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Diatribe: Renaming “Gilda’s Club” Insults Radner’s Memory.



Saturday Night Live was one of the television shows that, as a youngster, my parents probably didn’t want me to watch.  It was on late at night, after all, for a reason.  The humor that it contained was  clearly aimed at an adult audience and, in its early years, was often very controversial.  Naturally, that made it all the more appealing.

Of the original Not Ready For Prime Time Players, my favorite was always Gilda Radner.  The characters that she created and portray always made me laugh.  They still do.  Of those characters, one of the greatest was Emily Litella.

Radner’s death from ovarian cancer at the age of 42 helped increase public awareness of the disease and the need for earlier detection and treatment.  It was at this time that Gilda’s widower, Gene Wilder, and many of the Emmy Award winner’s friends founded Gilda’s Club in her memory.

“Having cancer gave me membership in an elite club I’d rather not belong to.” – Gilda Rander

Recently, however, the Madison, Wisconsin-area chapter of Gilda’s Club decided to change its name allegedly in part because of concerns that many don’t know who Radner was and that most college students were born after Radner died in May 1989.  The change angered many Radner fans who saw the action as a slight to a woman who confronted cancer with dignity and humor and whose name recognition has raised funds that have helped countless cancer victims to confront their diagnoses.

In 2009, Gilda’s Club joined forces with The Wellness Community to become the Cancer Support Community which provides the highest quality emotional and social support through a network of nearly fifty local affiliates, more than one hundred satellite locations and online.  Representatives of the national group believe there is no evidence that young people are unfamiliar with Radner and the name change was motivated by the desire to make the Madison organization’s mission clear.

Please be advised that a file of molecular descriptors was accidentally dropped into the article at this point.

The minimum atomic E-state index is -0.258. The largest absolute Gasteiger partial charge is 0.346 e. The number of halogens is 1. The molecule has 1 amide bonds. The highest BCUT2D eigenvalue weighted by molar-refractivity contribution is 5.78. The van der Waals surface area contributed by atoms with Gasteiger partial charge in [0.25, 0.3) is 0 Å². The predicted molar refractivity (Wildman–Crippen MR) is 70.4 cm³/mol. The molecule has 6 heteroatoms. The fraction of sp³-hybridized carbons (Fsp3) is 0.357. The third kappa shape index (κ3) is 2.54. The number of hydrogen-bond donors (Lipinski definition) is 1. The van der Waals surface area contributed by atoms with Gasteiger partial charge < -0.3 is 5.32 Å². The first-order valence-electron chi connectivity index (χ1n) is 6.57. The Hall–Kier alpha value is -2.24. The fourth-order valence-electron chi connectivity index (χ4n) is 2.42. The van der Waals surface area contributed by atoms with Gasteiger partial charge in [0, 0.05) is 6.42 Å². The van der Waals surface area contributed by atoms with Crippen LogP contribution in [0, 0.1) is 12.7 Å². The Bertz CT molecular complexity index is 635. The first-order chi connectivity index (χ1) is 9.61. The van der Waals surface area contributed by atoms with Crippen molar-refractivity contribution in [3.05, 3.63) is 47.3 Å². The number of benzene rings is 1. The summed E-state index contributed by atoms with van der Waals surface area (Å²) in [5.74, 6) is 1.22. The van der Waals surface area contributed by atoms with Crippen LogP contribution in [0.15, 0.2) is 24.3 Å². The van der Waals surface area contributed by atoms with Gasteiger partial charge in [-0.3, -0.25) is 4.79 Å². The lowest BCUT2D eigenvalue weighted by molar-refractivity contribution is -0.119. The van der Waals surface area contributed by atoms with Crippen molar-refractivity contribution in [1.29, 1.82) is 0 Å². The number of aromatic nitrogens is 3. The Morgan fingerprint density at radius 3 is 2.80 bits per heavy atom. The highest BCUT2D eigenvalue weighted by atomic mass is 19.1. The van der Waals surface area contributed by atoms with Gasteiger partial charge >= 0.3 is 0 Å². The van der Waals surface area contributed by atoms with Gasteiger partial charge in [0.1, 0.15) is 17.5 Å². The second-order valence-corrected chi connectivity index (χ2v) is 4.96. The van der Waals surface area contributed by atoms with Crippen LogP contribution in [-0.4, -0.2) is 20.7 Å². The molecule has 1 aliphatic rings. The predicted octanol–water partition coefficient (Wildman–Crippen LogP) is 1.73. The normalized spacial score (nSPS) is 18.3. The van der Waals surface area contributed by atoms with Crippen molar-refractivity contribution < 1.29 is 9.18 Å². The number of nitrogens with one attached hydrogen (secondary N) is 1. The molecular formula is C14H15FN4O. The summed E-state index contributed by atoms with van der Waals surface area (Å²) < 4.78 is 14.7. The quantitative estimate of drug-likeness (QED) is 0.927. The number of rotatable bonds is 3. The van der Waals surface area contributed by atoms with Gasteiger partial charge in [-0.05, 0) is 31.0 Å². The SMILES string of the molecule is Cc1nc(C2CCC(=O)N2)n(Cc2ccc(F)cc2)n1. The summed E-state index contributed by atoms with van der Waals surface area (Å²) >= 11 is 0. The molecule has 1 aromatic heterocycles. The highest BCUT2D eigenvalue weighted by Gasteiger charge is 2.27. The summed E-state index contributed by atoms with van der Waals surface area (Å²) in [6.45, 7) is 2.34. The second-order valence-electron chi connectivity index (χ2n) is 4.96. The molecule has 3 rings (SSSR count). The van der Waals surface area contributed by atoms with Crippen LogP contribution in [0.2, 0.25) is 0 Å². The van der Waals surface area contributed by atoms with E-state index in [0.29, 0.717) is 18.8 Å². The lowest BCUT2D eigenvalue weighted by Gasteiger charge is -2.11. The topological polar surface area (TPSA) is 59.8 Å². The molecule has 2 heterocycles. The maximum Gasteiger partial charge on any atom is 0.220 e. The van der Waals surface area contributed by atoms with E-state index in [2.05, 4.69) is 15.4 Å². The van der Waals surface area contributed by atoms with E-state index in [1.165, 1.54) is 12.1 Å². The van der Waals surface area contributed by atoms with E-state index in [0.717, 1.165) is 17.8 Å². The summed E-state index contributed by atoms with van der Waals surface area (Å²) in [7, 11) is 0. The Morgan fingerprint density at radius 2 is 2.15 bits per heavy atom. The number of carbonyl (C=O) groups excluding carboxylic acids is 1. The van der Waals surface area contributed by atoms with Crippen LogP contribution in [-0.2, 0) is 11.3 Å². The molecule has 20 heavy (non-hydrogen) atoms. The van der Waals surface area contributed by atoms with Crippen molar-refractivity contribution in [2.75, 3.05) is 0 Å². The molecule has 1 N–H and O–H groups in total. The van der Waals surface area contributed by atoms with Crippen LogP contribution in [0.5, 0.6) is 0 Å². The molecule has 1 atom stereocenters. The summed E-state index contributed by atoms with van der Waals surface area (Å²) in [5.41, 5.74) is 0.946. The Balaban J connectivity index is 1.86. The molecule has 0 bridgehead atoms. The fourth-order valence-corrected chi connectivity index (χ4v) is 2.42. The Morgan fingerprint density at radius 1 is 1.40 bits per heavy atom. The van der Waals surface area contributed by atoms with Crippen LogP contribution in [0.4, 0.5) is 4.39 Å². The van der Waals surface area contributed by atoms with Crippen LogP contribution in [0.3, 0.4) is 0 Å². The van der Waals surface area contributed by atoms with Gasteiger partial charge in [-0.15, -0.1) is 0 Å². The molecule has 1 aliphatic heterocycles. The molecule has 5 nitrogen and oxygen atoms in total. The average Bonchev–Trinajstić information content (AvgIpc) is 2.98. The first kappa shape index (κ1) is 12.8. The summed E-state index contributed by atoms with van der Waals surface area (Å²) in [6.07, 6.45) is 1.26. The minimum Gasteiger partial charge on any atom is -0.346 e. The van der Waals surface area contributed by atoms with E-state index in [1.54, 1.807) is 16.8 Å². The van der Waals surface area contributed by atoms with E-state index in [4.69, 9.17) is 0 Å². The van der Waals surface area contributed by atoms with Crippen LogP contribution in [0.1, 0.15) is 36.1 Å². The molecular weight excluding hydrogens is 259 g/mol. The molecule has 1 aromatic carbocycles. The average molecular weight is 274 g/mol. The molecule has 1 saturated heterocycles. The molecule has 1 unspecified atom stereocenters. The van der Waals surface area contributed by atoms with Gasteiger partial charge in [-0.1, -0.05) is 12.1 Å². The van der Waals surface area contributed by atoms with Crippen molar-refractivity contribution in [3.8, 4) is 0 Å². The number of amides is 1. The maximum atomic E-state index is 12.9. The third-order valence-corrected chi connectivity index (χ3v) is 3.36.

“Gilda Radner is very much a part of the fiber of this organization.  There has never been an intent and there is no intent to lose Gilda as part of the organization.” – Linda House, Cancer Support Community

In light of the Madison decision, other chapters across the country have reaffirmed that they have no intention of changing their names.  Keeping Radner’s smiling face attached to the project can do no harm.  I think the chapter in Madison, Wisconsin might better serve their community by taking better advantage of the brilliant comedienne’s legacy.

I don’t think what’s going on in Madison is funny.

Do you think that changing the name will do more harm than good?

UPDATE 01/23/13Wisconsin Chapter Says “Never Mind” To Removing Gilda Radner’s Name.


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From → Diatribes

  1. Poor Gilda. It’s always something.


  2. I don’t like it but I don’t know that I disagree. In many instances, name based/founded charities benefit directly from that name. However, if the group fails to keep the name front and center and the public begins to forget or not know the person, then a name change may keep the charity prosperous.

    I loved Gilda but she was barely A list, she didn’t live long enough to become a legend on talent and not from dying to soon.


  3. I would love to see them use the opportunity to promote Gilda’s name and what she did to entertain us. I was partial to Roseanne Roseannadanna. “It makes me want to puke,” was a popular phrase. Justajeepguy has made a good point that should be considered, but if they re-promote her name, maybe a new generation could see her greatness.Thanks, BTG


  4. I think instead of re-naming the charity they should do a better job of promoting Gilda Radner to make sure her memory & her untimely death from cancer is a warning to young women everywhere, no matter their age. Her light was snuffed out way too early!


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